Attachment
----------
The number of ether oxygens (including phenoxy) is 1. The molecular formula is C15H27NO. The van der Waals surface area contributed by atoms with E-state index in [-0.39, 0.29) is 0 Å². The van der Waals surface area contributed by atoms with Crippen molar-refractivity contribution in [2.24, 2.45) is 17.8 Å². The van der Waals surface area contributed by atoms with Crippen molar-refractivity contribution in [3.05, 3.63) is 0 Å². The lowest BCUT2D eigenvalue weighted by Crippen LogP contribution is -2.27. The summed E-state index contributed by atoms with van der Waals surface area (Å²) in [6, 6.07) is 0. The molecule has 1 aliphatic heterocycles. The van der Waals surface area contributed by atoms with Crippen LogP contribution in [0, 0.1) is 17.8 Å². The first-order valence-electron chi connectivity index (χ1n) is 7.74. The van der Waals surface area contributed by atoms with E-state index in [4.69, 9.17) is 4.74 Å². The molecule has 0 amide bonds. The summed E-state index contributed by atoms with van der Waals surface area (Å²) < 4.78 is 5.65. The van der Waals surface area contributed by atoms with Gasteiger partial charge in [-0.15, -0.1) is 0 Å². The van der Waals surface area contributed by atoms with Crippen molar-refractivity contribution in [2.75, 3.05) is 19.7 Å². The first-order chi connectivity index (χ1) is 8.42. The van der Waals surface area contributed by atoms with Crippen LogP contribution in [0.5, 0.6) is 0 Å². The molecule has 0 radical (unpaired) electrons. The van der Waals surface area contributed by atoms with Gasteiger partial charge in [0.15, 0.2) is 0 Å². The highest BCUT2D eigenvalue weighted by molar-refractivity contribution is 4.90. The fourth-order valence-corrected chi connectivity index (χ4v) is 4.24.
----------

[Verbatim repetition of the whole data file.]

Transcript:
The number of ether oxygens (including phenoxy) is 1. The molecular formula is C15H27NO. The van der Waals surface area contributed by atoms with E-state index in [-0.39, 0.29) is 0 Å². The van der Waals surface area contributed by atoms with Crippen molar-refractivity contribution in [2.24, 2.45) is 17.8 Å². The van der Waals surface area contributed by atoms with Crippen molar-refractivity contribution in [3.05, 3.63) is 0 Å². The lowest BCUT2D eigenvalue weighted by Crippen LogP contribution is -2.27. The summed E-state index contributed by atoms with van der Waals surface area (Å²) in [6, 6.07) is 0. The molecule has 1 aliphatic heterocycles. The van der Waals surface area contributed by atoms with Crippen LogP contribution in [0, 0.1) is 17.8 Å². The first-order valence-electron chi connectivity index (χ1n) is 7.74. The van der Waals surface area contributed by atoms with E-state index in [4.69, 9.17) is 4.74 Å². The molecule has 0 amide bonds. The summed E-state index contributed by atoms with van der Waals surface area (Å²) < 4.78 is 5.65. The van der Waals surface area contributed by atoms with Gasteiger partial charge in [-0.15, -0.1) is 0 Å². The van der Waals surface area contributed by atoms with Crippen molar-refractivity contribution in [2.75, 3.05) is 19.7 Å². The first-order chi connectivity index (χ1) is 8.42. The van der Waals surface area contributed by atoms with Crippen LogP contribution in [0.5, 0.6) is 0 Å². The molecule has 0 radical (unpaired) electrons. The van der Waals surface area contributed by atoms with Gasteiger partial charge in [0.15, 0.2) is 0 Å². The highest BCUT2D eigenvalue weighted by molar-refractivity contribution is 4.90. The fourth-order valence-corrected chi connectivity index (χ4v) is 4.24.